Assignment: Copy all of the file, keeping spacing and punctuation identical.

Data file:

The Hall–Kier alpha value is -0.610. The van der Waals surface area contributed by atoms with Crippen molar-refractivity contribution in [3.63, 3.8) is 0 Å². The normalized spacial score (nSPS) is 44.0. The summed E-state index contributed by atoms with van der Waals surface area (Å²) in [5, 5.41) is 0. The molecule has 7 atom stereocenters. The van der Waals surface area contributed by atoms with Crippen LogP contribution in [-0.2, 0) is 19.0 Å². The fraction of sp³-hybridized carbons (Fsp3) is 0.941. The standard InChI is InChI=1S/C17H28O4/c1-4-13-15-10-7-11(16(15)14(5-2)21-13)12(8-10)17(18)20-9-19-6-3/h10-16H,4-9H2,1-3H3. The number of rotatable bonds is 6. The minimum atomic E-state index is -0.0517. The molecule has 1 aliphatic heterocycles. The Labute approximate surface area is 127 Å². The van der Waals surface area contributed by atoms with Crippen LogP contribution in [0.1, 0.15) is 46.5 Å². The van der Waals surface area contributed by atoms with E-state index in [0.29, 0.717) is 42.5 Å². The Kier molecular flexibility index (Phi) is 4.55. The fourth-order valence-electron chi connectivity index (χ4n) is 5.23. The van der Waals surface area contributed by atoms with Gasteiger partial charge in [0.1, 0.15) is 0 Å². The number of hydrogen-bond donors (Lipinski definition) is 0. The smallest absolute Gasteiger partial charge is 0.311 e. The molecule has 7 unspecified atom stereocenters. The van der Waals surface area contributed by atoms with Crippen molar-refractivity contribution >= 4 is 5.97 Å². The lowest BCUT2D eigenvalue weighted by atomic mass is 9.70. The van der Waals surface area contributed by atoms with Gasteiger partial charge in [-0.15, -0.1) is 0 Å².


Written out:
The Hall–Kier alpha value is -0.610. The van der Waals surface area contributed by atoms with Crippen molar-refractivity contribution in [3.63, 3.8) is 0 Å². The normalized spacial score (nSPS) is 44.0. The summed E-state index contributed by atoms with van der Waals surface area (Å²) in [5, 5.41) is 0. The molecule has 7 atom stereocenters. The van der Waals surface area contributed by atoms with Crippen LogP contribution in [-0.2, 0) is 19.0 Å². The fraction of sp³-hybridized carbons (Fsp3) is 0.941. The standard InChI is InChI=1S/C17H28O4/c1-4-13-15-10-7-11(16(15)14(5-2)21-13)12(8-10)17(18)20-9-19-6-3/h10-16H,4-9H2,1-3H3. The number of rotatable bonds is 6. The minimum atomic E-state index is -0.0517. The molecule has 1 aliphatic heterocycles. The Labute approximate surface area is 127 Å². The van der Waals surface area contributed by atoms with Crippen LogP contribution in [0.1, 0.15) is 46.5 Å². The van der Waals surface area contributed by atoms with E-state index in [0.29, 0.717) is 42.5 Å². The Kier molecular flexibility index (Phi) is 4.55. The fourth-order valence-electron chi connectivity index (χ4n) is 5.23. The van der Waals surface area contributed by atoms with Gasteiger partial charge in [0.1, 0.15) is 0 Å². The number of hydrogen-bond donors (Lipinski definition) is 0. The smallest absolute Gasteiger partial charge is 0.311 e. The molecule has 7 unspecified atom stereocenters. The van der Waals surface area contributed by atoms with Crippen molar-refractivity contribution >= 4 is 5.97 Å². The lowest BCUT2D eigenvalue weighted by atomic mass is 9.70. The van der Waals surface area contributed by atoms with Gasteiger partial charge in [-0.15, -0.1) is 0 Å².